PhD Thesis Defense

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TITLE: Capacity Planning and Scheduling with Applications in HealthcareSPEAKER:  Monica VillarrealADVISER: Dr. Pinar KeskinocakSUMMARY:The healthcare expenditure in the United States reached $3.8 trillion dollars in 2013, and it is projected that it will continue to outpace the rest of the economy. There are strong incentives to improve the efficiency of the healthcare system through a better planning and management of resources. In this thesis we address three capacity planning problems motivated by healthcare applications. In the first application, we develop, implement, and assess the impact of analytical models, accompanied by a decision-support tool, for operating room (OR) staff planning decisions with different service lines. First, we propose a methodology to forecast the staff demand by service line. We use these results in a 2-phase mathematical model that defines the staffing budget for each service line, and then decides how many staff to assign to each potential shift and day pair; while considering staff overtime and pooling policies and other staff planning constraints.  We also propose a heuristic to solve the model's second phase. We implement these models using historical data from a community hospital and analyze the effect of different model parameters and settings. Compared with the current practice, we reduce delays and staff pooling at no additional cost. We validate these conclusions through a simulation model. In the second application, we consider the problem of staff planning and scheduling when there is an accepted time window between orders arrival and fulfillment, with the goal of obtaining a balanced schedule that focuses on on-time demand fulfillment but also considers staff characteristics and operative practices. This means that solving this problem requires simultaneously scheduling the staff and the forecasted demand. We propose, implement, and analyze the results of a model for staff and demand scheduling under this setting, accompanied by a decision tool. We implement this model in a company that offers document processing and other back-office services to healthcare providers. We provide details on the model validation, implementation, and results, including an increase of the company's staff productivity in about 25%.  We also provide insights on the effects of some of the model's parameters and settings, and assess the performance of a proposed heuristic to solve this problem. In the third application, we consider a non-consumable resource planning problem. Demand consists of a set of jobs. Each job has a scheduled start time and duration, and corresponds to a particular demand class that requires a subset of resources. Jobs can be `accepted' or `rejected', and the service level is measured by the acceptance of jobs. The goal is to find the capacity level that minimizes the total cost of the resources, subject to service level constraints, globally and by demand class. We first analyze the complexity of this problem under different special cases, and then we propose a model to find the optimal inventory for each type of resource. We show the convergence of the sample average approximation method to solve a stochastic extension of the model. This problem is motivated by the inventory planning of surgical instruments for ORs. We study the effects of different model parameters and settings on the cost and service levels, based on surgical data from a community hospital.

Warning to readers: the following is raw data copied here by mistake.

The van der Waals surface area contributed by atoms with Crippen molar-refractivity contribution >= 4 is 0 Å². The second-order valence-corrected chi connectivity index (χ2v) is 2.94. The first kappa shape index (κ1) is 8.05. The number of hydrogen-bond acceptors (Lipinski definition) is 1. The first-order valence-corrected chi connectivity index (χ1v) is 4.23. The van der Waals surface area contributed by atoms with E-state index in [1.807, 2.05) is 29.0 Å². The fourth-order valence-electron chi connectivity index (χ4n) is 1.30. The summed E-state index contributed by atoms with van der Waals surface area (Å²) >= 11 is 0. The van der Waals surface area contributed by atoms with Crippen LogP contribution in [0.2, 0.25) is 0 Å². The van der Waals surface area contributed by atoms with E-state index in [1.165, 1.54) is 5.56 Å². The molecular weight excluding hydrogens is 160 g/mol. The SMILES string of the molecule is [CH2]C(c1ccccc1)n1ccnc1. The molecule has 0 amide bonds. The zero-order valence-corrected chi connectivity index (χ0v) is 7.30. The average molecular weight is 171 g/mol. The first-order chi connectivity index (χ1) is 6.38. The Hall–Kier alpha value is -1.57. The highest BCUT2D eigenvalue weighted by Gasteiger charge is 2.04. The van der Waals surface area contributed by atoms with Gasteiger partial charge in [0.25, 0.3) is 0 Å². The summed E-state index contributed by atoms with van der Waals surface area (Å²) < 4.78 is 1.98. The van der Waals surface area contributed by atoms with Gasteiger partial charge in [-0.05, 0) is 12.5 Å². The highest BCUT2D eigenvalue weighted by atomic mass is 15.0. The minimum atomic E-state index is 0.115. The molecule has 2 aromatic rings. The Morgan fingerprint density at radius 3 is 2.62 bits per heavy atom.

• Workflow Status: Published
  • Created By: Anita Race
  • Created: 12/01/2014
  • Modified By: Fletcher Moore
  • Modified: 04/13/2017


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